As with other addictions, recovering porn addicts tend to do best with the support of others who are also in the process of healing. To this end, sex and/or porn addiction-focused group therapy is often useful. In most groups for sex/porn addiction, a treatment specialist (sometimes more than one) works with between six and 10 addicts. Addicts learn that their problem is not unique, which helps with the shame, guilt and remorse almost all feel, and that triggers their desire to act out. Group therapy is also ideal for confronting and overcoming the denial that drives porn addiction — the rationalizations and justifications that addicts rely on to make their behavior seem OK in their own minds.

Most porn addicts attend 12-step sexual-addiction recovery meetings such as those held by Sex Addicts Anonymous, Sexaholics Anonymous, Sexual Compulsives Anonymous and Sexual Recovery Anonymous. These support groups serve much the same purpose as group therapy, but on a longer-term and somewhat more social basis. Formal therapy with a trained, certified sex/porn addiction treatment specialist is often a bridge into one or more of these addict-run self-help groups, though many addicts choose to remain in individual and/or group therapy while also attending 12-step meetings. After the first year or so, formalized therapy usually focuses on the resolution of longer-term underlying issues such as childhood trauma, with external support groups helping the addict to maintain sexual sobriety.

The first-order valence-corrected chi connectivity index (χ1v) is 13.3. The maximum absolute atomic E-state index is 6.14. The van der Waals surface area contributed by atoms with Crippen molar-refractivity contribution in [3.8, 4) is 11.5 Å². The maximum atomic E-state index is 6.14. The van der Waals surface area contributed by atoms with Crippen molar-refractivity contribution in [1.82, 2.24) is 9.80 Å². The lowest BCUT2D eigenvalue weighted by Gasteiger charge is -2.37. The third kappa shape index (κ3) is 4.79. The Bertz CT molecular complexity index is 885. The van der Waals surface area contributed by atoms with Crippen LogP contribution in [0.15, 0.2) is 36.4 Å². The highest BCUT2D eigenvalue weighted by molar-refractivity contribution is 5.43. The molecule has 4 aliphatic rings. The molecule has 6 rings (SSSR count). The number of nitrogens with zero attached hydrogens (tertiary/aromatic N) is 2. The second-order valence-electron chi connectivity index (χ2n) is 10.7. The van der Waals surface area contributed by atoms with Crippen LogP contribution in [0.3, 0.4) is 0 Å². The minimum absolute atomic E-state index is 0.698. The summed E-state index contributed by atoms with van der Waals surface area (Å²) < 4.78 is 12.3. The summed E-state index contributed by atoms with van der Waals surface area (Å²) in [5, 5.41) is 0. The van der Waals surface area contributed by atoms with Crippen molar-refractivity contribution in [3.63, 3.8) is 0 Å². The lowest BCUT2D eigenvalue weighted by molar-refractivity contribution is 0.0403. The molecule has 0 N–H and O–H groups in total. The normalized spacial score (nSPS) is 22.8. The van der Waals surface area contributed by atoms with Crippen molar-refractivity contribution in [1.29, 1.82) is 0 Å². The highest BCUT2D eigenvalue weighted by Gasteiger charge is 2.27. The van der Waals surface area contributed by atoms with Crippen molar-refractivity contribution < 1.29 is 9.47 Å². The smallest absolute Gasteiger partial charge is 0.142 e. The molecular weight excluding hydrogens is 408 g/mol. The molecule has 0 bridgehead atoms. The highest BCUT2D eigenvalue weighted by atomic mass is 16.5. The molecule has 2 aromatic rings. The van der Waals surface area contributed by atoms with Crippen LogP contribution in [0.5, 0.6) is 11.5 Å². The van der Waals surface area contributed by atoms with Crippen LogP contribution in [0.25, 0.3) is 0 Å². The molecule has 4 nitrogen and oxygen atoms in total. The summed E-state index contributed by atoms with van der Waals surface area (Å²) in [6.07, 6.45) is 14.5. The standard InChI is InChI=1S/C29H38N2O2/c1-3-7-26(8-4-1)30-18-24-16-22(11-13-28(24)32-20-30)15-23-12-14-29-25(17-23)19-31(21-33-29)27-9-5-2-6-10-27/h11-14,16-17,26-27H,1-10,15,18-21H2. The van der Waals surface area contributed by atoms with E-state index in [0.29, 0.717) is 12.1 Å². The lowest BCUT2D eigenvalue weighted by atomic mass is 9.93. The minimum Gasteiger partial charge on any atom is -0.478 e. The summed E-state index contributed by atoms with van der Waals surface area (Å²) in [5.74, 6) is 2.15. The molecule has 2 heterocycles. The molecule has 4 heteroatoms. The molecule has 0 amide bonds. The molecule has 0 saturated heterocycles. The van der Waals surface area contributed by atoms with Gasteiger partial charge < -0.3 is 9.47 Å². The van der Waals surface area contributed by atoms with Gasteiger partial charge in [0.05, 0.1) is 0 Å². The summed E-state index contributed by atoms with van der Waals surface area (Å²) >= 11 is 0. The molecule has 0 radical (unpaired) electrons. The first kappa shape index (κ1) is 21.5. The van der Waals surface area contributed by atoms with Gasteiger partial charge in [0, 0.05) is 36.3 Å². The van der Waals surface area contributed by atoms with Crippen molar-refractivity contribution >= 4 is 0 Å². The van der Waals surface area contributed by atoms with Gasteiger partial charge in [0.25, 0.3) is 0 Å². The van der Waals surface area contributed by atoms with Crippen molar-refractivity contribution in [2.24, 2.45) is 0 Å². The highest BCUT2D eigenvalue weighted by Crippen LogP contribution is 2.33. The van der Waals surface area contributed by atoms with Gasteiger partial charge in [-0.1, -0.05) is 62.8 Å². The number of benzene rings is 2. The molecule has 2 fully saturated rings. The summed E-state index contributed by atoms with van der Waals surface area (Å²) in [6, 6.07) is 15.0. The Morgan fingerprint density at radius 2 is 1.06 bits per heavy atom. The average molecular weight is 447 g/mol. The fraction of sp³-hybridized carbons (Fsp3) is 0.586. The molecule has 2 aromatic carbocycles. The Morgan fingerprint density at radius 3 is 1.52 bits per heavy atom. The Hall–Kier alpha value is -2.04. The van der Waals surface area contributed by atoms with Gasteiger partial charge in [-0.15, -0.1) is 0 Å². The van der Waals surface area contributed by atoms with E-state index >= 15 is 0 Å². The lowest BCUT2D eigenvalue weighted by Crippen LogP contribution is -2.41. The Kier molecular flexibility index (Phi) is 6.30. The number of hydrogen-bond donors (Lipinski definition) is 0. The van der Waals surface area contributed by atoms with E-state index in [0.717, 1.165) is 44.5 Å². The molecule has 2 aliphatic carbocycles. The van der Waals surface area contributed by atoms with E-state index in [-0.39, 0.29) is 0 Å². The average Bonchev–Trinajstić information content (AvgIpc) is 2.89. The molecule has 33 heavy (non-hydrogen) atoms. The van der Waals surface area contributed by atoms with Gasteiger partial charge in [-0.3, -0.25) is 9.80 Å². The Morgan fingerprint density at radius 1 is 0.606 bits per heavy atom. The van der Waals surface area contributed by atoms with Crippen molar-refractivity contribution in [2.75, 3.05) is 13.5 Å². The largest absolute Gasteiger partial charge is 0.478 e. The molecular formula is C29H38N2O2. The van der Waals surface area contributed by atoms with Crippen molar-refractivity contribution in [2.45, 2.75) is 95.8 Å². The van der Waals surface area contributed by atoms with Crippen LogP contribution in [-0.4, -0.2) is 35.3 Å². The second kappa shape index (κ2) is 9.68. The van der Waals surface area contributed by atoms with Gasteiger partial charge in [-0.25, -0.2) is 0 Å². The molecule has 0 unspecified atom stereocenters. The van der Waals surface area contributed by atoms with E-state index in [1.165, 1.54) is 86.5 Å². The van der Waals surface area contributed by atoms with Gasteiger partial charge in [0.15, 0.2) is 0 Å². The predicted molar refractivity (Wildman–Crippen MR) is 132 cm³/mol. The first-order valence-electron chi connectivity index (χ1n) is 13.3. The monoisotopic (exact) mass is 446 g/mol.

Some porn addicts struggling to establish or maintain sobriety will benefit from either residential (inpatient) or intensive outpatient treatment. These programs may last as little as two weeks or as long as several months, depending on the treatment facility and the needs of the addict. Inpatient treatment offers the added benefit of physically separating porn addicts from the sexual images, emotional situations and problematic people that trigger their compulsive sexuality. Both inpatient and intensive outpatient programs typically offer not only individual therapy, but the group work that’s often essential to the healing process.

It’s important to recognize that every porn addict’s path to recovery and a healthier, happier, more fulfilling life will be different. Each addict arrives with a unique background and a distinctive pattern of problematic porn use and possibly other sexual behaviors. As such, every addict needs to find or create a program of recovery tailored to his or her particular needs. To learn more about treatment, visit the Get Help section.

Sources: American Society of Addiction Medicine; Archives of Sexual Behavior; Behavioral Addictions: Criteria, Evidence, and Treatment; CyberPsychology & Behavior; Diagnostic and Statistical Manual of Mental Disorders (DSM-5); European Archives of Psychiatry and Clinical Neuroscience; Journal of Substance Abuse; Out of the Shadows: Understanding Sexual Addiction (3rd Ed.); Sex Addiction 101: A Basic Guide to Healing from Sex, Porn, and Love Addiction; Sexual Addiction & Compulsivity; Understanding and Treating Sex Addiction: A Comprehensive Guide for People Who Struggle with Sex Addiction and Those Who Want to Help Them.

  • 877-825-8131